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Q. Who is Mr. Smarty Plants?

A: There are those who suspect Wildflower Center volunteers are the culpable and capable culprits. Yet, others think staff members play some, albeit small, role. You can torture us with your plant questions, but we will never reveal the Green Guru's secret identity.

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Ask Mr. Smarty Plants is a free service provided by the staff and volunteers at the Lady Bird Johnson Wildflower Center.

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Saturday - April 18, 2009

From: Tyler, TX
Region: Southwest
Topic: Non-Natives
Title: Problems with non-native Indian hawthorn
Answered by: Barbara Medford

QUESTION:

We have some Indian Hawthorns that were planted for us by a landscape company. The first year we got a little bit of bloom. Since then the shrubs don't bloom at all. They are in a flower bed up against a brick wall in afternoon sun. The soil is mostly clay. What is the problem? Should I start over? I've had trouble growing anything in this spot because of the heat from the brick wall.

ANSWER:

Rhaphiolepis indica, Indian hawthorn, is native to temperate and tropical Asia, including China and Cambodia, and therefore out of our range of expertise at the Lady Bird Johnson Wildflower Center. We are committed to the care, protection and propagation of plants native not only to North America but to the area in which they are being grown. Plants already adapted to an area by eons of experience with the climate, rainfall and soils will have fewer pests and diseases and need less maintenance.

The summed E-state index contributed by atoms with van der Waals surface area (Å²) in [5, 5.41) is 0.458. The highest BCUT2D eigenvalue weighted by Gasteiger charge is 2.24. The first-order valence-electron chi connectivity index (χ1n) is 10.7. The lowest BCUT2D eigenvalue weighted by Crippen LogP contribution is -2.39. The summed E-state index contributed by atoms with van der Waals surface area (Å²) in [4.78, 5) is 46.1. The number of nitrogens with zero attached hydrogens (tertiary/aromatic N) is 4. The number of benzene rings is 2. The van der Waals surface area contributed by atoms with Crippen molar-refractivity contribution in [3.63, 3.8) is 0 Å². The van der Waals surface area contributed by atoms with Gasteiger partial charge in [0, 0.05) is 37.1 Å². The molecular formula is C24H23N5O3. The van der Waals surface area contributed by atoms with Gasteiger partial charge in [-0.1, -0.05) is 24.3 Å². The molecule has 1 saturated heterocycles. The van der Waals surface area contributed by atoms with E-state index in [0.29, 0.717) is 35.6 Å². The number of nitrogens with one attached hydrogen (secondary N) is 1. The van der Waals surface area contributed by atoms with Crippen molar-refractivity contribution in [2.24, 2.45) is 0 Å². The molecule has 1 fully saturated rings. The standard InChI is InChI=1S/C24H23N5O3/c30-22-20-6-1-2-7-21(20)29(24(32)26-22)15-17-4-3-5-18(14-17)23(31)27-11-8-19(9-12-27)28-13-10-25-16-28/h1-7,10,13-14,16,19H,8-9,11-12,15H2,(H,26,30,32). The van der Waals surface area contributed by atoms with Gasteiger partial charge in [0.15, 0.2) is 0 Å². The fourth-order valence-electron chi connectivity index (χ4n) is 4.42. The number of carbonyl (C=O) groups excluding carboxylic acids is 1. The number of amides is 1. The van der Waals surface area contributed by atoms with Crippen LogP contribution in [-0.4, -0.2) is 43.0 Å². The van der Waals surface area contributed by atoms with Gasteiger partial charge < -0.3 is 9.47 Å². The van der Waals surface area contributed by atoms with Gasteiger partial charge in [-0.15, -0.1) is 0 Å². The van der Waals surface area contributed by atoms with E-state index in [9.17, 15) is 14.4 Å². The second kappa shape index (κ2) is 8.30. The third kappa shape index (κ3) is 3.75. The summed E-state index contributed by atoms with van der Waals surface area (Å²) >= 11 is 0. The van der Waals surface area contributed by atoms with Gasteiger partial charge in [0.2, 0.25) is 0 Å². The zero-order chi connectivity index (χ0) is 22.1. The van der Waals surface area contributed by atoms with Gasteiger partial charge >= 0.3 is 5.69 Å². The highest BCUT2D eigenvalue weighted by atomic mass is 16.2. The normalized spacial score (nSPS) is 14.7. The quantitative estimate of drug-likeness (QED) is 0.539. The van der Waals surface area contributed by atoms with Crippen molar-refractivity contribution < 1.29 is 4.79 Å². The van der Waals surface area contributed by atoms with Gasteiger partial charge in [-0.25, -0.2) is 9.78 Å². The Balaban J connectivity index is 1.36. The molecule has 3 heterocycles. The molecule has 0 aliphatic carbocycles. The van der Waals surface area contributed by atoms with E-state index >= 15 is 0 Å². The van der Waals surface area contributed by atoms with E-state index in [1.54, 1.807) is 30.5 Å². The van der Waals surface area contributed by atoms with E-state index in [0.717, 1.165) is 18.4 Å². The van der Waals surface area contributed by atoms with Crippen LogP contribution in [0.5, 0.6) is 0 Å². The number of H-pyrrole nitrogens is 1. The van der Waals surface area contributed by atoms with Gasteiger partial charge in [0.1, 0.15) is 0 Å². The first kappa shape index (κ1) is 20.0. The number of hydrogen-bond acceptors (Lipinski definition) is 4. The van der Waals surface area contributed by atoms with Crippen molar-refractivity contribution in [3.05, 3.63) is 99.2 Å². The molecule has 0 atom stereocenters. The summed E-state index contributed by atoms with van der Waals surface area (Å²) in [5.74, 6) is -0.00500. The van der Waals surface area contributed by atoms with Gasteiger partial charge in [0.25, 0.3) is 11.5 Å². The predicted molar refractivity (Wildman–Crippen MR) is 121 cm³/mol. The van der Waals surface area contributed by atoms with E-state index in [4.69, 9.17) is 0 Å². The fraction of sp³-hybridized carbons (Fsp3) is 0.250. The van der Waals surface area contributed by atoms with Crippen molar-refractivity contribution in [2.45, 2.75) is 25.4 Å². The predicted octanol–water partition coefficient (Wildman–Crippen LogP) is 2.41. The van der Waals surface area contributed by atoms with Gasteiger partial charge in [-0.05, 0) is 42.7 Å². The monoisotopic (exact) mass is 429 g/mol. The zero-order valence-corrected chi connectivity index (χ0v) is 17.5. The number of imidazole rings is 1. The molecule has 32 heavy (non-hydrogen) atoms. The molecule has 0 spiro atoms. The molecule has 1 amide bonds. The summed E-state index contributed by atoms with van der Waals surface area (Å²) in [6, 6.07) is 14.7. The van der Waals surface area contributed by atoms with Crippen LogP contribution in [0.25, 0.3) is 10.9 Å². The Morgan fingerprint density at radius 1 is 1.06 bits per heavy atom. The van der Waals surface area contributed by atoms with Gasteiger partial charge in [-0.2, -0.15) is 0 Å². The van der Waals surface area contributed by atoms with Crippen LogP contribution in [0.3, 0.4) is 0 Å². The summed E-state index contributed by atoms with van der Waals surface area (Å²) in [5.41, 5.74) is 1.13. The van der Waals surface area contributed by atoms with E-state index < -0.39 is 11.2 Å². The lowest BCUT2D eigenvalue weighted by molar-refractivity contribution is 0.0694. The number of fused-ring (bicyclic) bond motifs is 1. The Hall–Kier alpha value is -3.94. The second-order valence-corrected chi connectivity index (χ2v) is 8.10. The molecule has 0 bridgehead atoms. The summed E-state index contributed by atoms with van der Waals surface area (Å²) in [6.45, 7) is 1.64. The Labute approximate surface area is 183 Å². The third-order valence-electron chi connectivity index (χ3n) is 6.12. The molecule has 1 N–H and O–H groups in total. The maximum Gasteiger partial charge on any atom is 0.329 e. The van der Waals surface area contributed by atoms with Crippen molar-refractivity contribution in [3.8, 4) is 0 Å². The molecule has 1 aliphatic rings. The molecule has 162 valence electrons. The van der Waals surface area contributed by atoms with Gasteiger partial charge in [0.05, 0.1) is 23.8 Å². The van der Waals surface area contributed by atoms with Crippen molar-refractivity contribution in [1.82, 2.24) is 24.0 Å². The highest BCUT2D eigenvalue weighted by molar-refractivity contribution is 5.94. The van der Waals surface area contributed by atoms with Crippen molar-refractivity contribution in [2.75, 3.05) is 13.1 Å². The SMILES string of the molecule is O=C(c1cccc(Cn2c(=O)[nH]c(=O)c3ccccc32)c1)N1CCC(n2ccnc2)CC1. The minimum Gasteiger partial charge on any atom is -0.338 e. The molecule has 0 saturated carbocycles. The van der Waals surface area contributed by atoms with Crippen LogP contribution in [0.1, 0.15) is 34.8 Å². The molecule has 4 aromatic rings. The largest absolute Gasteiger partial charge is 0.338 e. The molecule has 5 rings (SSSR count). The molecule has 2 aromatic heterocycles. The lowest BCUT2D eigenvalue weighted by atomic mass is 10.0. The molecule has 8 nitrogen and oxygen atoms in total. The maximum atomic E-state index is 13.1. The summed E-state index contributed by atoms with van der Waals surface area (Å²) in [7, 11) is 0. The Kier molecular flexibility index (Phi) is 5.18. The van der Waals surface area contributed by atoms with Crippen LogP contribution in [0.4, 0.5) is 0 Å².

You will probably find some answers to your question from this University of Florida Extension website, Indian Hawthorne Brings Spring Flowers by Daniel F. Cuthbert. 

Perhaps we could suggest some plants native to East Texas that might do better in that situation than the Indian hawthorns, or other plants you have tried. We are going to go to Recommended Species for East Texas, select on sun (6 hours or more of sun a day) and part shade (2 to 6 hours of sun a day) and look for shrubs that could take the heat, as it were.

Native Shrubs for Tyler, Texas

Hibiscus laevis (halberdleaf rosemallow) - deciduous, 3 to 6 ft. tall, blooms white, pink May to November

Ilex vomitoria (yaupon) - evergreen, blooms white April and May

Lantana urticoides (West Indian shrubverbena) - deciduous, 3 to 6 ft., blooms red, orange, yellow April to October

Morella cerifera (wax myrtle) - evergreen fragrant foliage, 6 to 12 ft., blooms green March and April


Hibiscus laevis

Ilex vomitoria

Lantana urticoides

Morella cerifera

 

 

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